In the midst of the most horrendous global health crisis to confront the entire human family in recent decades, the World Health Organizations (WHO) and the United Nations (UN) are under an unprecedented political attack from many directions. Why such attacks , when there is a consensus that international organizations cannot be better than the countries composing them?
Indeed, the novel coronavirus (officially named COVID-19) is now an obvious global danger, and there are strong reasons to ask to what extent the world community of nations is prepared to successfully cope with this pandemic.In a memorable sentence , Henry Kissinger summarized the situation as follows :"The reality is the world will never be the same after the coronavirus".
However, the question is not a new one , as 193 UN Member States attempted several times to answer it in advance .On 11 December 2019 in a comprehensive resolution (11 pages,41 operative paragraphs) adopted by consensus and circulated worldwide on 28 January 2020 under the title Global health and foreign policy: an inclusive approach to strengthening health systems offered persuasive warnings and recommendations which deserved universal attention.
That resolution was prepared, negotiated and promoted with the active
participation of the WHO (194 members) and is a positive result of the efforts of multilateral diplomacy practiced under the auspices of the UN system, WHO being a specialized agency in this global family.
Today ,as estimated, at the highest political level , the world faces its gravest test since the founding of the UN in 1945.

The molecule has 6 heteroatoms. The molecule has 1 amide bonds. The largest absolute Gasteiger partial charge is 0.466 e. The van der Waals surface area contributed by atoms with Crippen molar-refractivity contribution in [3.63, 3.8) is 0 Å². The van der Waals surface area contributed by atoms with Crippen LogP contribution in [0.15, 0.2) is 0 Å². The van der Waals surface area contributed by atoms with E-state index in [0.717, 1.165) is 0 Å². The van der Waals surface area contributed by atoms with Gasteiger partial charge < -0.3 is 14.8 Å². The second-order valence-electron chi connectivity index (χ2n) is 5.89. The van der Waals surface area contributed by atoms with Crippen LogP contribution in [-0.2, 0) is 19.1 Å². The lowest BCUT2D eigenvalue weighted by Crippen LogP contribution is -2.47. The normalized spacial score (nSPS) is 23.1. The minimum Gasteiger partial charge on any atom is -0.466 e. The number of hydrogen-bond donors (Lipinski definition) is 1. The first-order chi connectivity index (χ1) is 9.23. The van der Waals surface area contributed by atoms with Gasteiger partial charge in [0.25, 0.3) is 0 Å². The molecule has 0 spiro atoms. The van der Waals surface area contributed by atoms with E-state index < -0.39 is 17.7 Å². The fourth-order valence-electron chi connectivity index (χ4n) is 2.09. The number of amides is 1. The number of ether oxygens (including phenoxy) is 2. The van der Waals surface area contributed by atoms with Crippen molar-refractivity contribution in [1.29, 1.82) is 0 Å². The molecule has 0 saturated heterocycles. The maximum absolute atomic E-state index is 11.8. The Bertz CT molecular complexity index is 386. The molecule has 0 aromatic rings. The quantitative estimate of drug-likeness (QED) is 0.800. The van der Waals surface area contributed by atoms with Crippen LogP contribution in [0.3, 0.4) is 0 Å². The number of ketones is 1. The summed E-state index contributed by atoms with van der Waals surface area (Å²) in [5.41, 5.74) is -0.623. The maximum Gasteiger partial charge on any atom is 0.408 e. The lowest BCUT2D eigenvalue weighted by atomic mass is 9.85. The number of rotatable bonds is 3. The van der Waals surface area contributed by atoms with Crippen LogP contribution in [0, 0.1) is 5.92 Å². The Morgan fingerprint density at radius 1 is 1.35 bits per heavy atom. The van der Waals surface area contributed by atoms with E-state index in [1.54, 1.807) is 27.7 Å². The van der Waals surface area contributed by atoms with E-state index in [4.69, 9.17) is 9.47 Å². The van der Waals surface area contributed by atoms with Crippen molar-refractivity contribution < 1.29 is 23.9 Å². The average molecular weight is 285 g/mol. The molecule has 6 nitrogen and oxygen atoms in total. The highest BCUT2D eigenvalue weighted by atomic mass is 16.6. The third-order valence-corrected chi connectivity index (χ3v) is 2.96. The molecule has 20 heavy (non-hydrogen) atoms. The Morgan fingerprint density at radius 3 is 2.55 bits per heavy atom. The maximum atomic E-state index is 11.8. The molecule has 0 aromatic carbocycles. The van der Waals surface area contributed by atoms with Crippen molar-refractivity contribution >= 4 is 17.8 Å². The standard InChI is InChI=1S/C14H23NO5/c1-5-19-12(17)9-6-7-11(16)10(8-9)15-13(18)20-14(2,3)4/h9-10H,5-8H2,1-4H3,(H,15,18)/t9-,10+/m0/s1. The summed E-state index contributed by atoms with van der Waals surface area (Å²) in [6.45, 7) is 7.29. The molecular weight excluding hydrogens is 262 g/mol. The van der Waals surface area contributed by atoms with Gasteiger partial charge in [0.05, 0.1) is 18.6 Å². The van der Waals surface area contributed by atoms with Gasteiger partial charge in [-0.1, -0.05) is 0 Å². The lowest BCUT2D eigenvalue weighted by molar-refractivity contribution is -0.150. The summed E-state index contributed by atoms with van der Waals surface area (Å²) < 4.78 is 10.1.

At present, when mass-media inform us every day about the dangerous proliferation of COVID-19 on all continents, it is unexplainable and inexcusable to keep that document/resolution only in the files of persons directly involved in the negotiations, consultations, drafting and adoption process of the above-mentioned diplomatic instrument .
The efficient implementation of this resolution must be on the priority list of all competent factors at the local , national, regional and planetary levels. The resolution specifically warns that many of the underlying determinants of health and risk factors of communicable diseases are associated with social, economic, environmental and behavioural conditions.
The coronavirus demonstrates in a persuasive manner the topicality of the strong reminder of the resolution under consideration about the real need for health systems to be strong, resilient, functional, well- governed, responsive, accountable, integrated, community-based, people-centred and capable of quality service delivery, supported by a competent health workforce, adequate health infrastructure, enabling legislative and regulatory frameworks, as well as sufficient and sustainable funding.
The ordinary readers of the resolution might be tempted to think that its recommendations belong to the area of wishful thinking. They would be right in their pessimism , if this resolution is not put into effect by the decision-making bodies at the national level. The UN General Assembly acknowledged that, owing to antimicrobial resistance, many achievements of the twentieth century are being gravely challenged, in particular, the reduction in illness and death from infectious diseases.
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